The children’s commissioner has backed calls in today’s Times for urgent action to address the negative impact of social media on children’s mental health. Responding to comments from the chief executive of the NHS that web giants are fuelling a “crisis” and should come under tough scrutiny, Anne Longfield said, “The urgent response must be fast and effective. Children for whom the internet can be a powerful and positive resource do need protection from the negatives of social media and require the best mental health support.” Ms Longfield, who is responsible for promoting the rights, views and interests of children, has previously warned that “clever” social media bosses use their algorithms to “hook” children to services that can be “very stressful and destructive.” She believes that algorithms designed to create dependency, such as “auto-play” algorithms on video sites, should be banned for under-15s. She has also called for “digital citizenship” and “emotional resilience” to be included in the school curriculum for 10 and 11-year-olds.
Ms Longfield’s intervention came after The Times reported that the NHS is being forced to pick up the pieces of a childhood mental health epidemic driven by social media, its chief executive warned yesterday. Companies such as Google, which owns YouTube, and Facebook should face tough scrutiny, Simon Stevens indicated. He also voiced alarm over rising levels of child obesity. Mr Stevens, who has two children, said that the country needed to ask “some pretty searching questions around the role of technology companies, social media and the impact that is having on childhood.” He told the NHS Confederation conference in Manchester, “This cannot be a conversation that is simply left to the NHS to pick up the pieces for an epidemic of mental health challenge for our young people, induced by many other actors across our economy.”
One in ten children aged 5-16 has a clinically diagnosable mental illness. Eating disorders and self-harm are particular areas of concern. Between 2010 and 2017, the number of hospital admissions for anorexia in girls younger than 18 rose from 961 to 1,904. Schools have said that they are struggling to cope. Last week The Times revealed figures that suggest there were more than 70,000 incidents of self-harm in secondaries last year, double the figure in 2012. Mr Stevens’s comments echo those of Jeremy Hunt, the health secretary, who has compared the threat to child health from social media to that posed by smoking. The Royal Society for Public Health has linked social media use with higher levels of anxiety and depression. A third of young people aged 11 to 18 who use Facebook and YouTube are exposed to bullying or distressing content such as violence or self-harm, according to a survey by the NSPCC. The government is pressing companies to introduce policies such as better enforcement of age limits on social media accounts and said that it might consider legislation to protect children if companies fail to act.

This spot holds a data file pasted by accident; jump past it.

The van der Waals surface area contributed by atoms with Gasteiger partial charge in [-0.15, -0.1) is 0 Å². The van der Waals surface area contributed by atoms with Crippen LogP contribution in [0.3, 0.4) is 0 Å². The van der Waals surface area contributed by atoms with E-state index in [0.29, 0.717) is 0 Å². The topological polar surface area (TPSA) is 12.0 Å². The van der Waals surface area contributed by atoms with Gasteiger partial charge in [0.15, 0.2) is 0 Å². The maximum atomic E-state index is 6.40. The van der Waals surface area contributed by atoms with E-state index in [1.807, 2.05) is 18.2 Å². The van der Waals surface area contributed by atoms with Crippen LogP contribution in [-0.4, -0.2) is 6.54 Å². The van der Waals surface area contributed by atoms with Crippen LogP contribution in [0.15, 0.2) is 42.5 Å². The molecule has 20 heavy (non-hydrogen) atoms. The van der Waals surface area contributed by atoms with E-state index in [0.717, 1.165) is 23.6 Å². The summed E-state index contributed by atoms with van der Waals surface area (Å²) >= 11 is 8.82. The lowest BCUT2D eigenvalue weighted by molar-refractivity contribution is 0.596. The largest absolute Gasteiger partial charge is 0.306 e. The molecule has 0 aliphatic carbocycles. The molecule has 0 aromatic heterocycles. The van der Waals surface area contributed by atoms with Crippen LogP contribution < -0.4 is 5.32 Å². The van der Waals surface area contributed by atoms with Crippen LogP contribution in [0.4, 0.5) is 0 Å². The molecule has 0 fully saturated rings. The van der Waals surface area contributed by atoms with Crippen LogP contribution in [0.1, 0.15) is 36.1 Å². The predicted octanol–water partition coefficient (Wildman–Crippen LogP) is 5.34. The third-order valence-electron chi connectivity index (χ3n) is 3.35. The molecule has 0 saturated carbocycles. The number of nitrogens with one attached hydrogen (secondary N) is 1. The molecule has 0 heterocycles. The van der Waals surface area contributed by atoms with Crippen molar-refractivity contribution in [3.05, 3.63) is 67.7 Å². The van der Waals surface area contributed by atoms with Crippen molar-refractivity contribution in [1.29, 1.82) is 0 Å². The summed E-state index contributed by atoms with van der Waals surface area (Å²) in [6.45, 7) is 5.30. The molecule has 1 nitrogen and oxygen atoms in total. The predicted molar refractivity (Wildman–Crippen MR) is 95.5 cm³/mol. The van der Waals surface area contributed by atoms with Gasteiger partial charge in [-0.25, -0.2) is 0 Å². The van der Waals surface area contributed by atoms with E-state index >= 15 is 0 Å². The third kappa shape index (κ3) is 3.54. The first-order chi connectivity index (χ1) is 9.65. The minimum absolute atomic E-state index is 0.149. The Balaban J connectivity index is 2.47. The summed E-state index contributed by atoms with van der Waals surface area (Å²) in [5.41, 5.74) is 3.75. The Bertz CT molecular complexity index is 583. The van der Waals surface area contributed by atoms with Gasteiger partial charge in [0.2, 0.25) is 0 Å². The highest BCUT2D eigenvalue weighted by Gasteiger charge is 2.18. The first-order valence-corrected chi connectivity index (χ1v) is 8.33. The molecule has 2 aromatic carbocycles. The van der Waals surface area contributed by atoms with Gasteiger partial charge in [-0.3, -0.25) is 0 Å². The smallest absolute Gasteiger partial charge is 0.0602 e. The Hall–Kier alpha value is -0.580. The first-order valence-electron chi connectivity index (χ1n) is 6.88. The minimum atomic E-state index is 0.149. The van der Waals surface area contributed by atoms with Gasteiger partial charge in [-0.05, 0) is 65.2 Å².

A report by Ofcom last year found that nearly a quarter of children aged 8-11 had a social media profile, despite many platforms claiming they should only be used by those aged 13 and older. On the obesity problem, Mr Stevens said that if it was not addressed, “we will be piling up cases of type 2 diabetes, cardiovascular disease, 13 different types of cancer that we know are associated with obesity.” He has previously called for a ban on junk food advertisements on social media. The government’s childhood obesity strategy is due to be published in the coming months and Mr Stevens welcomed a “renewed pragmatism” from ministers on the issue. “It’s absolutely true that we need to be more physically active. But that by itself is not going to deal with what’s happening to our food and drink and calorific environment. “That said — there is a key fact for you — on average in this country we spend twice as much time on the toilet as we do exercising.” Mr Stevens also addressed the issue of NHS funding. He said that it was a “tremendous economic bargain” at £6.60 per person per day, 30 per cent less than the spending in Germany. However, it would need “a change of gear” to cope with future challenges, he said, including a move away from the use of outpatient clinics to monitor long-term conditions. Ian Dalton, his counterpart at NHS Improvement, the hospital finance watchdog, said that 80 new district general hospitals would be needed in the next decade unless there were drastic changes. Mr Dalton said: “If the NHS is to survive as the country’s most loved institution over the next decade we need to fundamentally change and improve. It’s clear that the NHS is at a pivotal point in its history.” He said that care for patients had not moved with the times and was in need of rejuvenation. As he announced an ambition to cut inpatient stays of more than three weeks by a quarter, he said that some patients with pneumonia spent four times as long in hospital as others, with stays varying from six to 24 days.
A report published at the conference said that mental health spending would probably need to double to increase the proportion of sufferers receiving NHS treatment from 40 per cent to 70 per cent.
Credit: Kat Lay and Mark Bridge for The Times, 14 June 2018.